Beginning late in 1932, Bori began a career as fundraiser. When the Great Depression struck, the Met continued to sell tickets to performances with no difficulty, but the contributions of its stockholders fell off dramatically and by the end of 1932 the board of directors found that a great deal of money would be needed if the next season were to be held. Early in 1933, Bori agreed to work with the Opera's managers to obtain the funds. In this work she was not a figurehead. She headed an organization called the Committee to Save the Metropolitan Opera House and, in actions that were widely reported in the press, she made appeals by flyer, letter, and in personal contacts with potential benefactors. After a personal appeal from her during a radio broadcast of Manon, she sent personal acknowledgements to the thousands of people who responded. She also traveled widely and participated in numerous benefits, at which she performed.During this period of fundraising, she continued to carry out an arduous schedule of performance. It took only two months to raise the $300,000 that was needed.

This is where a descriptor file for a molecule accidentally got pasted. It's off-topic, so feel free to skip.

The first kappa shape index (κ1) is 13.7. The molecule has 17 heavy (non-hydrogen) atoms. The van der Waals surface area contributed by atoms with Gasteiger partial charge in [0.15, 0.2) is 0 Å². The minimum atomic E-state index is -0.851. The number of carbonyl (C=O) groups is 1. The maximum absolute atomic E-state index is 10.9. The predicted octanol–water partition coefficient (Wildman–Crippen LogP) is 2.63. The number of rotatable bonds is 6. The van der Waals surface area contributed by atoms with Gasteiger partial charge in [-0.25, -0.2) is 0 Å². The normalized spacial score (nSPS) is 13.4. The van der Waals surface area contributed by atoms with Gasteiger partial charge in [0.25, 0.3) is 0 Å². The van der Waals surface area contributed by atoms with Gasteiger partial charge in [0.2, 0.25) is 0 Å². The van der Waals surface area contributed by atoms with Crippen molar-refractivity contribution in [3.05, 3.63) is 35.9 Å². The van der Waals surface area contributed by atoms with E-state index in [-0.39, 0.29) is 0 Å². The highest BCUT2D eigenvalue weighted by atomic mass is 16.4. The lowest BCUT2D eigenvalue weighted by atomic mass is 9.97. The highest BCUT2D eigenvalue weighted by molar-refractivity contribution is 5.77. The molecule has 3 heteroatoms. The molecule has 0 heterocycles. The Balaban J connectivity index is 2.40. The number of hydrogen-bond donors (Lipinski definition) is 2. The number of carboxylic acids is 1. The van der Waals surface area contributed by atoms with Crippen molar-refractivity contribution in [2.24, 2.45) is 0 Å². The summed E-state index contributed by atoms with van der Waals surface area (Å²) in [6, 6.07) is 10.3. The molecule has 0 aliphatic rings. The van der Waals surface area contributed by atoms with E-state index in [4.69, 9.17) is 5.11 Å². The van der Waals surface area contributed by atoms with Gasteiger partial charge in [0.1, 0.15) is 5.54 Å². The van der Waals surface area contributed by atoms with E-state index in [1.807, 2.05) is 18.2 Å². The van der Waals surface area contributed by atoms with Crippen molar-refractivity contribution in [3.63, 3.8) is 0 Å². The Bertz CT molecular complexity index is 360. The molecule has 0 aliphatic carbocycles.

The Great Depression was a severe worldwide economic depression that took place mostly during the 1930s, beginning in the United States. The timing of the Great Depression varied across nations; in most countries it started in 1929 and lasted until the late-1930s. It was the longest, deepest, and most widespread depression of the 20th century. In the 21st century, the Great Depression is commonly used as an example of how intensely the world's economy can decline.
In May 1933, the chairman of the Metropolitan board publicly thanked Bori, saying she had accomplished a feat that was thought to be impossible. He said she "took command of the situation and applied to the fulfillment of the purpose in hand the same qualities of imagination and genius which have, in her own work made her one of the greatest artists of all time."
From 1933 to 1935 Bori served as chair of the "Maintain the Metropolitan" committee which had succeeded the "Save the Metropolitan" committee. To assure the viability of the 1934-35 opera season, this committee raised an amount approximately equal to the sum raised the previous year.In 1935, she was the first performer to be elected to the Board of Directors of the Metropolitan Opera Association. In joining the board she continued to sit on its opera management committee.
Her farewell gala on March 29, 1936 was one of the great events at the Metropolitan. Bori sang scenes from Manon and La traviata, with contributions from Flagstad, Melchior, Rethberg, Pinza, Ponselle, Martinelli, Tibbett and Richard Crooks.